This is an awesome school, the campus is very community oriented and the school provides a lot of opportunity for community service and other forms of giving back. I have never felt out of place here, everyone - students and faculty - are very friendly and inviting. I have this incredibly strong feeling that I am where I am supposed to be all the time ever since I first set foot on campus. I love it here! I would not even dream of transfering even because of money.
Honestly, the most frustrating thing about my school is the rain. At least it was when the rainy season first started last year. You kind of get used to it raining after a while - just get a good pair of rain boots and a waterproof jacket. Now my friends and I will go out when its pouring down rain and run around campus until we look like drowned rats! Somehow, we manage to have fun out of doors in all weather.
In order to make the most of your college experience choose a school that fits you. Don't go to a big school if you want smal...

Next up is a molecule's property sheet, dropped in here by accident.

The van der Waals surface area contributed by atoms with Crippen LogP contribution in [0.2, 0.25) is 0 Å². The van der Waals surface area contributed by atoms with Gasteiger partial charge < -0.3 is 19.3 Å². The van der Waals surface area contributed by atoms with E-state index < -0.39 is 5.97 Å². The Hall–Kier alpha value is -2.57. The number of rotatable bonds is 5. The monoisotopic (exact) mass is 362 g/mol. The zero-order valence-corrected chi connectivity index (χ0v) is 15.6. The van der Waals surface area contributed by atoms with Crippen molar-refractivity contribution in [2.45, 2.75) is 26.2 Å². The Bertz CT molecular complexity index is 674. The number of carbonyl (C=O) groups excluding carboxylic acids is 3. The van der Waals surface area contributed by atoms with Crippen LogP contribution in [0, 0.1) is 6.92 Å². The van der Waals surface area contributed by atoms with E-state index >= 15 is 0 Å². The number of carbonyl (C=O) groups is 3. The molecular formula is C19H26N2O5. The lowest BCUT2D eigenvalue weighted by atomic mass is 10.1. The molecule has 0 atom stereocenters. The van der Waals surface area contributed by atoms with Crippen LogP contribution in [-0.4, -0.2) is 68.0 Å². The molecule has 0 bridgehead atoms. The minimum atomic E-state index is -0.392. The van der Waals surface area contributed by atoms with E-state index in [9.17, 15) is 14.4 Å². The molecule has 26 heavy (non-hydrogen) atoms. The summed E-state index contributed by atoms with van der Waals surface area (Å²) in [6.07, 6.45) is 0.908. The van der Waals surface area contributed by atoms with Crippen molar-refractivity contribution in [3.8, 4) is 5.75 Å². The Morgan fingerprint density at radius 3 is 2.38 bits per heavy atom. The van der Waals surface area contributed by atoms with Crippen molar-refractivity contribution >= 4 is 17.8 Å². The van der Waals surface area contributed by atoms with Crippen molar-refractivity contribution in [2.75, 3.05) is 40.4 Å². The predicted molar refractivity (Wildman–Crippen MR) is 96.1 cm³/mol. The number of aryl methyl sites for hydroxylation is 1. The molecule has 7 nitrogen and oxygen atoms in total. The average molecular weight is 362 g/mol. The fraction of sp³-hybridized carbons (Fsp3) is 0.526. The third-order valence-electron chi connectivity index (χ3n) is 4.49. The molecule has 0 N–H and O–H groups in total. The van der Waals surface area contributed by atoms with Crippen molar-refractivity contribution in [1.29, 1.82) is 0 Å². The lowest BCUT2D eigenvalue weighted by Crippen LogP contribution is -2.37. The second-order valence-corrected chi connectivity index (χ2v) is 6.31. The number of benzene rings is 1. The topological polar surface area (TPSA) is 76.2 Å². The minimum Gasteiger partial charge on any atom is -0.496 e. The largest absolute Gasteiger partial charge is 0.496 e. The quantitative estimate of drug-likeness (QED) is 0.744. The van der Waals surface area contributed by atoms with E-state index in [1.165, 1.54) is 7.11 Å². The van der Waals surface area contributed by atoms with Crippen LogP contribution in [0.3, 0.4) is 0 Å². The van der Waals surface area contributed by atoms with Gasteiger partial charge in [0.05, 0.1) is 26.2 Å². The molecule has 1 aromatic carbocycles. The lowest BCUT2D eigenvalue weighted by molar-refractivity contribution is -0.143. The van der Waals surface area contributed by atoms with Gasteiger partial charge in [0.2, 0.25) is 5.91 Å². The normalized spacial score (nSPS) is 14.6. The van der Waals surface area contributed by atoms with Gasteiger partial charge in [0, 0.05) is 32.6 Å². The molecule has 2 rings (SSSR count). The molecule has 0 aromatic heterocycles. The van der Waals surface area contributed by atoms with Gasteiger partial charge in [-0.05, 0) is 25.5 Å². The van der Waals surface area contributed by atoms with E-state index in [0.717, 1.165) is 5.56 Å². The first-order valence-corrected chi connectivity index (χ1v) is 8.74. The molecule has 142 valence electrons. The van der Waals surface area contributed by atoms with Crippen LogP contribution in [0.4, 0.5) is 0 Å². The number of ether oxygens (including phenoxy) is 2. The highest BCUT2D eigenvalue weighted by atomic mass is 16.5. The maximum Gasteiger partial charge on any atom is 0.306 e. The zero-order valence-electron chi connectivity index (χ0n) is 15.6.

In order to make the most of your college experience choose a school that fits you. Don't go to a big school if you want small class sizes and for your professor to know your name. Likewise if you prefer to have someone hold you accountable and know that you exist as a person and not just a number, consider a small school. As far as succeeding and making the most out of your college experience it is important to remember that grades aren't the only thing that matters, growing as a person and discovering who you are and what you want to do is just as important. With that being said however, grades are definitely important. To succeed in the classroom know that college isn't necessarily more complex, it simply requires more effort and work in order to be successfull. Learning to manage your time and be responsible is of the utmost importance becuase classes move faster and cover more material. It's better to be diligent and possess a strong work ethic than be a genius in college, although being a genius certainly helps too. Ultimately, the school doesn't make your experience, you do!